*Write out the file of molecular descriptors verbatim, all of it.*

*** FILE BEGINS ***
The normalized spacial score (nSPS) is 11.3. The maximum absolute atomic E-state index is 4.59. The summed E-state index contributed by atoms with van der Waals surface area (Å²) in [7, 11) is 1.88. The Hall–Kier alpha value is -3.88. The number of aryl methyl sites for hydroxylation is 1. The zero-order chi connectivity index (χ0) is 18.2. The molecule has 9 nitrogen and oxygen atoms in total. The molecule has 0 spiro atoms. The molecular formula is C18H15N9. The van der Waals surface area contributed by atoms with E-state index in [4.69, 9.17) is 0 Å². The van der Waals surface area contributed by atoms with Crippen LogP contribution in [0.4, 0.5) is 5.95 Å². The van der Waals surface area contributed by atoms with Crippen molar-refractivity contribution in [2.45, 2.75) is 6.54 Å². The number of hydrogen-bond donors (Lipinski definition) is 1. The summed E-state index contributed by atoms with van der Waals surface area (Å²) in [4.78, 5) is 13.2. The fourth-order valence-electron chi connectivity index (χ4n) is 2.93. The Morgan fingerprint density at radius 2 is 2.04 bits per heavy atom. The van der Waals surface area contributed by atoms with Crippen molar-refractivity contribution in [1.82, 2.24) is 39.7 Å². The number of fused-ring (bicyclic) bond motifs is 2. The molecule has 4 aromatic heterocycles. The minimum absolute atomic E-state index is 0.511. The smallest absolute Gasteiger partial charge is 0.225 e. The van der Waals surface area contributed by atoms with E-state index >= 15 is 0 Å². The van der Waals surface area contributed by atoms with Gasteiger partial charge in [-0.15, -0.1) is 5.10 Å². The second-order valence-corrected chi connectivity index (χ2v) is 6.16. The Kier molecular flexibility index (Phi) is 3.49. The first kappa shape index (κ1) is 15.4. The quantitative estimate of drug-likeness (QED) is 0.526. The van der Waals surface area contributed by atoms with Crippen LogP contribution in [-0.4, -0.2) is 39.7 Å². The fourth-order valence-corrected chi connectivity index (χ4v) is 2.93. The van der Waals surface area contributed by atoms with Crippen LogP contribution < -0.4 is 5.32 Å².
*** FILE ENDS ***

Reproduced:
The normalized spacial score (nSPS) is 11.3. The maximum absolute atomic E-state index is 4.59. The summed E-state index contributed by atoms with van der Waals surface area (Å²) in [7, 11) is 1.88. The Hall–Kier alpha value is -3.88. The number of aryl methyl sites for hydroxylation is 1. The zero-order chi connectivity index (χ0) is 18.2. The molecule has 9 nitrogen and oxygen atoms in total. The molecule has 0 spiro atoms. The molecular formula is C18H15N9. The van der Waals surface area contributed by atoms with E-state index in [4.69, 9.17) is 0 Å². The van der Waals surface area contributed by atoms with Crippen LogP contribution in [0.4, 0.5) is 5.95 Å². The van der Waals surface area contributed by atoms with Crippen molar-refractivity contribution in [2.45, 2.75) is 6.54 Å². The number of hydrogen-bond donors (Lipinski definition) is 1. The summed E-state index contributed by atoms with van der Waals surface area (Å²) in [4.78, 5) is 13.2. The fourth-order valence-electron chi connectivity index (χ4n) is 2.93. The Morgan fingerprint density at radius 2 is 2.04 bits per heavy atom. The van der Waals surface area contributed by atoms with Crippen molar-refractivity contribution in [1.82, 2.24) is 39.7 Å². The number of fused-ring (bicyclic) bond motifs is 2. The molecule has 4 aromatic heterocycles. The minimum absolute atomic E-state index is 0.511. The smallest absolute Gasteiger partial charge is 0.225 e. The van der Waals surface area contributed by atoms with E-state index >= 15 is 0 Å². The van der Waals surface area contributed by atoms with Gasteiger partial charge in [-0.15, -0.1) is 5.10 Å². The second-order valence-corrected chi connectivity index (χ2v) is 6.16. The Kier molecular flexibility index (Phi) is 3.49. The first kappa shape index (κ1) is 15.4. The quantitative estimate of drug-likeness (QED) is 0.526. The van der Waals surface area contributed by atoms with Crippen LogP contribution in [-0.4, -0.2) is 39.7 Å². The fourth-order valence-corrected chi connectivity index (χ4v) is 2.93. The van der Waals surface area contributed by atoms with Crippen LogP contribution < -0.4 is 5.32 Å².